Back at the bed-and-breakfast she stripped off her outer clothes and made herself a cup of coffee, using the mini-kettle and sachets provided. She wrote a page of shorthand notes and got out her laptop. She really had to get cracking on this article. The magazine’s deadline was at the end of the week and copy needed to be emailed at least twenty-four hours in advance of that.

It should be possible to get at least the first draft done today. She had amassed quite a few notes already, although there was still something missing – she wasn’t sure what, but it would come to her. She knew from past experience that inspiration tended to strike when it was most needed.

“Oh why can nothing ever just work?”

Her laptop would not co-operate. She was furious at herself. She should have brought a back-up device to such a remote place. At the very least she should have allowed herself time to write the thing out in longhand, take the ferry back to civilisation and fax it. She doubted whether Tullaclough would have such a thing as a computer repair shop; in fact she couldn’t actually remember seeing a shop of any kind. Was it possible that everything was mail order here, and came in by boat? She made another note. Something else she needed to find out.

In the meantime, what was she going to do? She had to get this article typed, then emailed.

Suddenly, inspiration struck. The library. Didn’t that Alex say he worked in the library? There could only be one library on Tullaclough, and surely nowadays most libraries had computers.


(Ilustration: Sean Kearney, 2005 – Deviant Art)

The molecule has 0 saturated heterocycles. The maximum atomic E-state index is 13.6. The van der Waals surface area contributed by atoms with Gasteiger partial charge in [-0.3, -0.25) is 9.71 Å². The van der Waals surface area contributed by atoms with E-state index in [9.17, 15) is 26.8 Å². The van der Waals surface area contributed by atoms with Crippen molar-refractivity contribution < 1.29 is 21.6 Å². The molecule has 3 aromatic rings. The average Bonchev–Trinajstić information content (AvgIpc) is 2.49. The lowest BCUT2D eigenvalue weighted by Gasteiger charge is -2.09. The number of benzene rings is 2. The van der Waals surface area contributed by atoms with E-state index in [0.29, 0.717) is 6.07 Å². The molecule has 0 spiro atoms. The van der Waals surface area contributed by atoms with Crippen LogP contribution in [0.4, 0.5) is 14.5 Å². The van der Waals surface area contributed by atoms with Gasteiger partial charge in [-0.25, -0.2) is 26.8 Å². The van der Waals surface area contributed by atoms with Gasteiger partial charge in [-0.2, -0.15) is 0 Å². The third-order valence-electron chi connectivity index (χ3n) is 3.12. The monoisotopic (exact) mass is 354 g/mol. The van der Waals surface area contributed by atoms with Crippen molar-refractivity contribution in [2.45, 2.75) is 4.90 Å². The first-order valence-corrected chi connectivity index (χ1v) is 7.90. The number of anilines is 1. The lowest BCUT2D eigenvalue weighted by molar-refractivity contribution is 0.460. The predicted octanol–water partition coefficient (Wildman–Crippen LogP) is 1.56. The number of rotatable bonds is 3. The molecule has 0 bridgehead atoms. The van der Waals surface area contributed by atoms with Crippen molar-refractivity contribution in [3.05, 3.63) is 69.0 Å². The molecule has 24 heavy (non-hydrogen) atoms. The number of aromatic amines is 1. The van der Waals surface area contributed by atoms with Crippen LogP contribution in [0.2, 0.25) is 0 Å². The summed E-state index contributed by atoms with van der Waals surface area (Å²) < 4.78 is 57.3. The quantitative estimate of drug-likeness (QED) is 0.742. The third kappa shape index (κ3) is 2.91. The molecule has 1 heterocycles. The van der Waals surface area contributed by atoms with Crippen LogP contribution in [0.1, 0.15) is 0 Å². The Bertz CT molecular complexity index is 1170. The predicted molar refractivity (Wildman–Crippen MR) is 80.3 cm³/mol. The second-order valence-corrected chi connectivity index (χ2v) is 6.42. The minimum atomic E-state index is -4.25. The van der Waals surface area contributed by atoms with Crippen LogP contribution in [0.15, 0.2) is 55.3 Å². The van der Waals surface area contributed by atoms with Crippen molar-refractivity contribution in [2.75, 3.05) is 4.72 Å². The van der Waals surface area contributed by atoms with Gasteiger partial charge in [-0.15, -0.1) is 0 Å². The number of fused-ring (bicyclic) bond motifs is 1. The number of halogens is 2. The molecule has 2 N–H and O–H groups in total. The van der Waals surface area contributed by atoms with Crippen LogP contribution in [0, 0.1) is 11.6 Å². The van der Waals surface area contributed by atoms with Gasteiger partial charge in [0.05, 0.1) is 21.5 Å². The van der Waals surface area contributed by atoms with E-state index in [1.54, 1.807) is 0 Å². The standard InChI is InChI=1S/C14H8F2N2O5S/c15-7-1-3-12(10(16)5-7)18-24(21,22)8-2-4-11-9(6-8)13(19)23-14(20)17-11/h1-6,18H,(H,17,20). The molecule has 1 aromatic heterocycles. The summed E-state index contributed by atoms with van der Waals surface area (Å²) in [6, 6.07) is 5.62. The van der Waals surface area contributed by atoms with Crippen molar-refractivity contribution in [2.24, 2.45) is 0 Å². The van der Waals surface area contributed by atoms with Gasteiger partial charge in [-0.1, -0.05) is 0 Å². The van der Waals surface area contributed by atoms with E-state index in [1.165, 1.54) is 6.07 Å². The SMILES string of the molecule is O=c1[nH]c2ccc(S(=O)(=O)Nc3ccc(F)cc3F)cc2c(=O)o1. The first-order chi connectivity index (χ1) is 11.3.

The Sleeping Giantess (1/3)

“Sorry, but I can’t quite work it out. Which end is supposed to be the head?”

“Try looking at her through half-closed eyes. That’s what artist’s do when they’re looking at a work in progress.”

Marika did as she was told, and it worked. The great range of hills resolved themselves into a Sleeping Giantess. Marika could now see the curve of the woman’s hip and the long, low stretch of her legs. She was lying on her side with her massive head resting on her arm, as if she’d just decided to take forty winks.

The young man in the cagoule grinned at her. His tortoiseshell spectacles had slipped down his nose in the excitement of pointing out his beloved local landmark to her. He pushed them back with his forefinger. I bet he has to do that a lot, Marika thought, amused for a moment. He just looked like the sort of chap whose glasses wouldn’t behave themselves.

“Alex,” he said, extending a hand to her. “I work in the library, and I live just down the hill.” He pointed vaguely downwards, towards the scattering of mostly white cottages, which, like the island itself, called itself Tullaclough. It looked as if one good gale would scatter such ramshackle dwellings like a pack of cards, yet apart from a handful of modern bungalows most of them had been here for several hundred years. Must be tougher than they looked.

Islanders too, Marika thought.